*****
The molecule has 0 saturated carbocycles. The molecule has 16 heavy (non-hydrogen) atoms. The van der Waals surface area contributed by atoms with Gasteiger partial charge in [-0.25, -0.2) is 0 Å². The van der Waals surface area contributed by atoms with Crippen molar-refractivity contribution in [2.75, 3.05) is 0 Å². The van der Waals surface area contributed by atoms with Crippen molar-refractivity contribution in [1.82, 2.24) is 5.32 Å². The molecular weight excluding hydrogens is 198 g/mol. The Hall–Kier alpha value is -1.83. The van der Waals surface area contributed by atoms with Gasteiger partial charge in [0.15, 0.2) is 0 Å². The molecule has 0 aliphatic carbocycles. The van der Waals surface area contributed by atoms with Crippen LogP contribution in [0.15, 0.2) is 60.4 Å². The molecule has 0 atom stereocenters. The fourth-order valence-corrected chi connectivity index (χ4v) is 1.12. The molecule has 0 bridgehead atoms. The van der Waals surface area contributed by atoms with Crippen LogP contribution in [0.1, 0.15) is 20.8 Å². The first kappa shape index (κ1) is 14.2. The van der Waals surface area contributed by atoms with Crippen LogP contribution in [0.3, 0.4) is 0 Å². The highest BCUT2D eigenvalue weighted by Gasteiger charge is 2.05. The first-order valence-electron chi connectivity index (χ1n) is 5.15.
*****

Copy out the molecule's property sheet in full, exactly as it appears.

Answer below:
The molecule has 0 saturated carbocycles. The molecule has 16 heavy (non-hydrogen) atoms. The van der Waals surface area contributed by atoms with Gasteiger partial charge in [-0.25, -0.2) is 0 Å². The van der Waals surface area contributed by atoms with Crippen molar-refractivity contribution in [2.75, 3.05) is 0 Å². The van der Waals surface area contributed by atoms with Crippen molar-refractivity contribution in [1.82, 2.24) is 5.32 Å². The molecular weight excluding hydrogens is 198 g/mol. The Hall–Kier alpha value is -1.83. The van der Waals surface area contributed by atoms with Gasteiger partial charge in [0.15, 0.2) is 0 Å². The molecule has 0 aliphatic carbocycles. The van der Waals surface area contributed by atoms with Crippen LogP contribution in [0.15, 0.2) is 60.4 Å². The molecule has 0 atom stereocenters. The fourth-order valence-corrected chi connectivity index (χ4v) is 1.12. The molecule has 0 bridgehead atoms. The van der Waals surface area contributed by atoms with Crippen LogP contribution in [0.1, 0.15) is 20.8 Å². The first kappa shape index (κ1) is 14.2. The van der Waals surface area contributed by atoms with Crippen LogP contribution in [0.3, 0.4) is 0 Å². The highest BCUT2D eigenvalue weighted by Gasteiger charge is 2.05. The first-order valence-electron chi connectivity index (χ1n) is 5.15.